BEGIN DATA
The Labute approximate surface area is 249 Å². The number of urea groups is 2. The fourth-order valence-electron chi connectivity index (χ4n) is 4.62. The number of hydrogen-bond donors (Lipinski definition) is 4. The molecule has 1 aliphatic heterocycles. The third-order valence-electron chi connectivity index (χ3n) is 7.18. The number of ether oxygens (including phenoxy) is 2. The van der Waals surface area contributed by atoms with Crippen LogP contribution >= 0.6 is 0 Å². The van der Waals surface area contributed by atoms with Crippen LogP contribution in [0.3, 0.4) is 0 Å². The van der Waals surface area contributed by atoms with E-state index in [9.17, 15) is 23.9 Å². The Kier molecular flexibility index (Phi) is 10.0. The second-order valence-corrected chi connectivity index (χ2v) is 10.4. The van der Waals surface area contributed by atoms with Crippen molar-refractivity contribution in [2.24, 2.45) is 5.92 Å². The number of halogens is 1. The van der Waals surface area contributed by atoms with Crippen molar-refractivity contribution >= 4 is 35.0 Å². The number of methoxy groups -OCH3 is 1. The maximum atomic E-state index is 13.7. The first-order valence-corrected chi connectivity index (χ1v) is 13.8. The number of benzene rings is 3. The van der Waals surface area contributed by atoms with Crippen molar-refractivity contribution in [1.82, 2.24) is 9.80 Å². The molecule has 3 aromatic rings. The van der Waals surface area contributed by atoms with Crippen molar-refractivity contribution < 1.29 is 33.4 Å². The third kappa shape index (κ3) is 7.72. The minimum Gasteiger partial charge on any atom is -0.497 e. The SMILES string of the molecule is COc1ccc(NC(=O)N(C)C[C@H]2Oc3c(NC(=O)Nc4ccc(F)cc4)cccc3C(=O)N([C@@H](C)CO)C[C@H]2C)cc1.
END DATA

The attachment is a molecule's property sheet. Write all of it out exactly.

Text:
The Labute approximate surface area is 249 Å². The number of urea groups is 2. The fourth-order valence-electron chi connectivity index (χ4n) is 4.62. The number of hydrogen-bond donors (Lipinski definition) is 4. The molecule has 1 aliphatic heterocycles. The third-order valence-electron chi connectivity index (χ3n) is 7.18. The number of ether oxygens (including phenoxy) is 2. The van der Waals surface area contributed by atoms with Crippen LogP contribution >= 0.6 is 0 Å². The van der Waals surface area contributed by atoms with Crippen LogP contribution in [0.3, 0.4) is 0 Å². The van der Waals surface area contributed by atoms with E-state index in [9.17, 15) is 23.9 Å². The Kier molecular flexibility index (Phi) is 10.0. The second-order valence-corrected chi connectivity index (χ2v) is 10.4. The van der Waals surface area contributed by atoms with Crippen molar-refractivity contribution in [2.24, 2.45) is 5.92 Å². The number of halogens is 1. The van der Waals surface area contributed by atoms with Crippen molar-refractivity contribution >= 4 is 35.0 Å². The number of methoxy groups -OCH3 is 1. The maximum atomic E-state index is 13.7. The first-order valence-corrected chi connectivity index (χ1v) is 13.8. The number of benzene rings is 3. The van der Waals surface area contributed by atoms with Crippen molar-refractivity contribution in [1.82, 2.24) is 9.80 Å². The molecule has 3 aromatic rings. The van der Waals surface area contributed by atoms with Crippen molar-refractivity contribution < 1.29 is 33.4 Å². The third kappa shape index (κ3) is 7.72. The minimum Gasteiger partial charge on any atom is -0.497 e. The SMILES string of the molecule is COc1ccc(NC(=O)N(C)C[C@H]2Oc3c(NC(=O)Nc4ccc(F)cc4)cccc3C(=O)N([C@@H](C)CO)C[C@H]2C)cc1.